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In regards to VBA support in Office 2008, I was just remember the lack of Intel support for Adobe Shockwave. Shockwave doesn't have an Universal Binary and they tell you to launch Safari in Rosetta mode in order to use the PPC Shockwave. It occurs to me that couldn't you do the same for VBA in Office 2008?
Couldn't you tack on the existing PPC VBA implementation from Office 2004 onto Office 2008? When an Office document contains Macros instead of asking to delete them or opening without them, give the option to open the document in Rosetta. Some option in the preferences to automatically open all Macro documents in Rosetta would be even better. I'm not much of a programmer, but I thought Apple said in Universal Binaries it is possible to preface code so that some of it only works with specific architectures so you can preface the VBA code as PPC only while maintaining Office as a Universal Binary. Granted there has probably been quite a few code changes from Office 2004 to Office 2008, but surely moving the existing PPC VBA and allowing it to run when Office 2008 is started up in Rosetta is less work than making it Universal.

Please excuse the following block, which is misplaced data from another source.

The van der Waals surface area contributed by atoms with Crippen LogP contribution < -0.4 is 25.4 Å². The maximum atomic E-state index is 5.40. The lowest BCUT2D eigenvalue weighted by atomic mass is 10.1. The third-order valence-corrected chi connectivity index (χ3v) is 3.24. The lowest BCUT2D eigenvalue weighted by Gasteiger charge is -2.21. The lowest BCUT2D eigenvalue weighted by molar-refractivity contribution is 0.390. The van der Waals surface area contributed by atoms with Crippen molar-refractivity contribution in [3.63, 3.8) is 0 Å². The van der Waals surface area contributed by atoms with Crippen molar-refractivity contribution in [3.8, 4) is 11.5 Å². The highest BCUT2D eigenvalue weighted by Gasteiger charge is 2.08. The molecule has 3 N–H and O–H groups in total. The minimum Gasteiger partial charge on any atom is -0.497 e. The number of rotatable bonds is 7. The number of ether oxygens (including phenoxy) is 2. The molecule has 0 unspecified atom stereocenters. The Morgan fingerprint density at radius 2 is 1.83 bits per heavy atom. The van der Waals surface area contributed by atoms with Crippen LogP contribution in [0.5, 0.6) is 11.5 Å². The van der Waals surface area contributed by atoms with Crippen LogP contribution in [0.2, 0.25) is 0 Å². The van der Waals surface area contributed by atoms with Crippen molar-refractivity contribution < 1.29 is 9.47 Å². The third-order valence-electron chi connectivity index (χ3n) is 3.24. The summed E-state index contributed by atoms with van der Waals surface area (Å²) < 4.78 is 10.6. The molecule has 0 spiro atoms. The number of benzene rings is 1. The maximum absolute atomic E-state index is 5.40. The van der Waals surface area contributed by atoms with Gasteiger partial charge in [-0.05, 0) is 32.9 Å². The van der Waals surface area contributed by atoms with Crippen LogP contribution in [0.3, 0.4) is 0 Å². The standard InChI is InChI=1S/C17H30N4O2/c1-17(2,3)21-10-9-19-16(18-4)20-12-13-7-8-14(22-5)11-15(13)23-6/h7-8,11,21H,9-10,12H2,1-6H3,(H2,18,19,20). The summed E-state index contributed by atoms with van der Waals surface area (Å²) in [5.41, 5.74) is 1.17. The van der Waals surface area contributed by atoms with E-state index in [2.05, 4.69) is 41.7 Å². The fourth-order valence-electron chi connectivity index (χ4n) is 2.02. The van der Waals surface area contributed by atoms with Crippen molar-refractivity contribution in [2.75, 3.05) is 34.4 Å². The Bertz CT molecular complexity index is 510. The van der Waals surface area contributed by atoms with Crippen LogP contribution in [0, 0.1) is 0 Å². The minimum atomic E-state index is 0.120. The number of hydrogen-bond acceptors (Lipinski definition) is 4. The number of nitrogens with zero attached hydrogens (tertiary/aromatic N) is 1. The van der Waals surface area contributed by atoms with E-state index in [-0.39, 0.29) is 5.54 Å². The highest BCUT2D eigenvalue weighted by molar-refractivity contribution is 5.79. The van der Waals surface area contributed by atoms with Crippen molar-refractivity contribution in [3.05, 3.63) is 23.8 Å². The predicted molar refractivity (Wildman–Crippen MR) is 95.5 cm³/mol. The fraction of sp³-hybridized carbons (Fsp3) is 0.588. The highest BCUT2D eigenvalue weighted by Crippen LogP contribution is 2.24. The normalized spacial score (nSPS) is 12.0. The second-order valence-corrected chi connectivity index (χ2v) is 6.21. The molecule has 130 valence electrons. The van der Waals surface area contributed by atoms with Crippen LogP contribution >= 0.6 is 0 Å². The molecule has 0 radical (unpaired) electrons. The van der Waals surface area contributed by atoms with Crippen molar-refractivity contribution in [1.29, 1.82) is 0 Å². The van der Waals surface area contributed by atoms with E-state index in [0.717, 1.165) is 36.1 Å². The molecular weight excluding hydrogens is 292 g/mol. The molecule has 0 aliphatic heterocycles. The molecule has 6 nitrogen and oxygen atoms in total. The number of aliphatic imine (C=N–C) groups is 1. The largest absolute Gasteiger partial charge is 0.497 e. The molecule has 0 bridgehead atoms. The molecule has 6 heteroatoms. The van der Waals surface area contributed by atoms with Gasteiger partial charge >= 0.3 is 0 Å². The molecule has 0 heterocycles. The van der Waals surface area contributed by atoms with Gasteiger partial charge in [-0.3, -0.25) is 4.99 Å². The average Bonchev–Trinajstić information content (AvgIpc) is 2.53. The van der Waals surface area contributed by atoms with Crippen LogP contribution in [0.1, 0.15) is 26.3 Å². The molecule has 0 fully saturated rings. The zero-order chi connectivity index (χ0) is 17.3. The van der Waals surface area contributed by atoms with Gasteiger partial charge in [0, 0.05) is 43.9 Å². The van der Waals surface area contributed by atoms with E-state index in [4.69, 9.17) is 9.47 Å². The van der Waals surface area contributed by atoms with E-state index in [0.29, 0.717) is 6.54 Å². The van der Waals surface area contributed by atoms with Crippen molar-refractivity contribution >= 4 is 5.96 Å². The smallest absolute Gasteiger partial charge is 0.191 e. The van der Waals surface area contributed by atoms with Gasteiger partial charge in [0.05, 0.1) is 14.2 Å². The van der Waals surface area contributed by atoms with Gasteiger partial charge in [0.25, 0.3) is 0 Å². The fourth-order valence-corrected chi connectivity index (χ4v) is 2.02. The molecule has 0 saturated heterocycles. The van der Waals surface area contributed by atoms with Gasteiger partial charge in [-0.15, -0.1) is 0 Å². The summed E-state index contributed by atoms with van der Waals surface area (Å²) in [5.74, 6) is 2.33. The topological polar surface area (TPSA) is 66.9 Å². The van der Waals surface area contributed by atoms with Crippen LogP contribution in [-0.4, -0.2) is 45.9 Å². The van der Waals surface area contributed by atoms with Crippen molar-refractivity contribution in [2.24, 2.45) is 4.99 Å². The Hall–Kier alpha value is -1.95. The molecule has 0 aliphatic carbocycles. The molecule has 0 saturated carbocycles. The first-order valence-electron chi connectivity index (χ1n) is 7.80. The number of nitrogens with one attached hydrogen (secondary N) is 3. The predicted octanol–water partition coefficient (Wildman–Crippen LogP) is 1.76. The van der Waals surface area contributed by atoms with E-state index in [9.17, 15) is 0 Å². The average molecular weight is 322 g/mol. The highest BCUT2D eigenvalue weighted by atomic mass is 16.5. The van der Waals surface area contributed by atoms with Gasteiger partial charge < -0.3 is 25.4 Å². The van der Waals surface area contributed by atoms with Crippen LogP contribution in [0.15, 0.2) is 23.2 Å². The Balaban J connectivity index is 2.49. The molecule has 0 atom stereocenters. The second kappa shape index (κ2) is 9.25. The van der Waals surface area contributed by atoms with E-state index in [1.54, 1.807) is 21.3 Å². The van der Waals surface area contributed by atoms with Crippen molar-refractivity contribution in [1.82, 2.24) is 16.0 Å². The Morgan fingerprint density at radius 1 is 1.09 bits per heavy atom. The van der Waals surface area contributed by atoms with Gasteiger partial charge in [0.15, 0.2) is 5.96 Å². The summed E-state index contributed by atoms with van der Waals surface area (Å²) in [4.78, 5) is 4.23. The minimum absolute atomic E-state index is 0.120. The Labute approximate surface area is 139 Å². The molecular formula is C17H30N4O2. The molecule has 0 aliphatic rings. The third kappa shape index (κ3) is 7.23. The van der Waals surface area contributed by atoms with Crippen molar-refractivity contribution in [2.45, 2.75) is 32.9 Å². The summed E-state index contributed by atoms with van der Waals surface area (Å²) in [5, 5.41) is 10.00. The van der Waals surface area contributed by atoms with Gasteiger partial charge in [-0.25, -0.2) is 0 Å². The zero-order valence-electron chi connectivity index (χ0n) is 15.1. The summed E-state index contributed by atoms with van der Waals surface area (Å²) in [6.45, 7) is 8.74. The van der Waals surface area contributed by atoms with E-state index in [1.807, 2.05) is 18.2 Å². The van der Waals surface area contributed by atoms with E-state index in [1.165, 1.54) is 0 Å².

Obviously this is not an ideal solution seeing that it will largely discount the Universal nature of Office 2008, but I think some performance hit is a sacrifice most people are willing to make if it means VBA is included, and non-Macro documents can still open Office in Intel mode on Intel Macs. In terms of financial cost, I think that implementing this should be able to pay for itself by selling Office 2008 to people who would have otherwise remained on Office 2004. The preferred distribution of this feature would be a free major patch to say version 12.1. To make it more financially viable, I guess it would be acceptable if the patch is only available for Standard Edition and Special Media Edition users assuming that Macros are most common to businesses which would probably be using Standard Edition rather than Home and Student Edition.